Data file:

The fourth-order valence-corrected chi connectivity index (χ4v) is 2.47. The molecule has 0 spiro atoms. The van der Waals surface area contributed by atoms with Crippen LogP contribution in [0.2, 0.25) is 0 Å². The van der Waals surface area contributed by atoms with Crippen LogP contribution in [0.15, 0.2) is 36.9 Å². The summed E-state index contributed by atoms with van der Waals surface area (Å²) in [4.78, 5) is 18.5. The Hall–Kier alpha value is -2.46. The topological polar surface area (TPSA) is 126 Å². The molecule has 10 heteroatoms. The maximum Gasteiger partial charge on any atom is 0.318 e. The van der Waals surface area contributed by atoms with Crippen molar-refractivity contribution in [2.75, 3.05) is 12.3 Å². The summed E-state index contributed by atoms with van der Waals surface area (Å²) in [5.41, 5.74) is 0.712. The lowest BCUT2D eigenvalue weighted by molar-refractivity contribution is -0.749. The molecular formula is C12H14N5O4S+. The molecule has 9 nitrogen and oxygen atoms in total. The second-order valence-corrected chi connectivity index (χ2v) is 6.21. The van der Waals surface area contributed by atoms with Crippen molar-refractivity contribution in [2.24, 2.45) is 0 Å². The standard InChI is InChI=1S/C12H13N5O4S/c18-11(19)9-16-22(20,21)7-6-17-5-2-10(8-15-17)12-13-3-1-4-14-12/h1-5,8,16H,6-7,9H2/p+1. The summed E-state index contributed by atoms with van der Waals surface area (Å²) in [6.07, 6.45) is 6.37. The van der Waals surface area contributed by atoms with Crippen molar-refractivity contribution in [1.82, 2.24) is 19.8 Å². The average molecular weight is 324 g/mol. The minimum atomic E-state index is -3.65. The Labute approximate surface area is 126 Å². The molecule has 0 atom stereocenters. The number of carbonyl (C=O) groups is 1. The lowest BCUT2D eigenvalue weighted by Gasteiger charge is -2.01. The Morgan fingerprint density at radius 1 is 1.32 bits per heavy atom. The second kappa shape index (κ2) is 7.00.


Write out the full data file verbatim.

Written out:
The fourth-order valence-corrected chi connectivity index (χ4v) is 2.47. The molecule has 0 spiro atoms. The van der Waals surface area contributed by atoms with Crippen LogP contribution in [0.2, 0.25) is 0 Å². The van der Waals surface area contributed by atoms with Crippen LogP contribution in [0.15, 0.2) is 36.9 Å². The summed E-state index contributed by atoms with van der Waals surface area (Å²) in [4.78, 5) is 18.5. The Hall–Kier alpha value is -2.46. The topological polar surface area (TPSA) is 126 Å². The molecule has 10 heteroatoms. The maximum Gasteiger partial charge on any atom is 0.318 e. The van der Waals surface area contributed by atoms with Crippen molar-refractivity contribution in [2.75, 3.05) is 12.3 Å². The summed E-state index contributed by atoms with van der Waals surface area (Å²) in [5.41, 5.74) is 0.712. The lowest BCUT2D eigenvalue weighted by molar-refractivity contribution is -0.749. The molecular formula is C12H14N5O4S+. The molecule has 9 nitrogen and oxygen atoms in total. The second-order valence-corrected chi connectivity index (χ2v) is 6.21. The van der Waals surface area contributed by atoms with Crippen molar-refractivity contribution in [2.24, 2.45) is 0 Å². The standard InChI is InChI=1S/C12H13N5O4S/c18-11(19)9-16-22(20,21)7-6-17-5-2-10(8-15-17)12-13-3-1-4-14-12/h1-5,8,16H,6-7,9H2/p+1. The summed E-state index contributed by atoms with van der Waals surface area (Å²) in [6.07, 6.45) is 6.37. The van der Waals surface area contributed by atoms with Crippen molar-refractivity contribution in [1.82, 2.24) is 19.8 Å². The average molecular weight is 324 g/mol. The minimum atomic E-state index is -3.65. The Labute approximate surface area is 126 Å². The molecule has 0 atom stereocenters. The number of carbonyl (C=O) groups is 1. The lowest BCUT2D eigenvalue weighted by Gasteiger charge is -2.01. The Morgan fingerprint density at radius 1 is 1.32 bits per heavy atom. The second kappa shape index (κ2) is 7.00.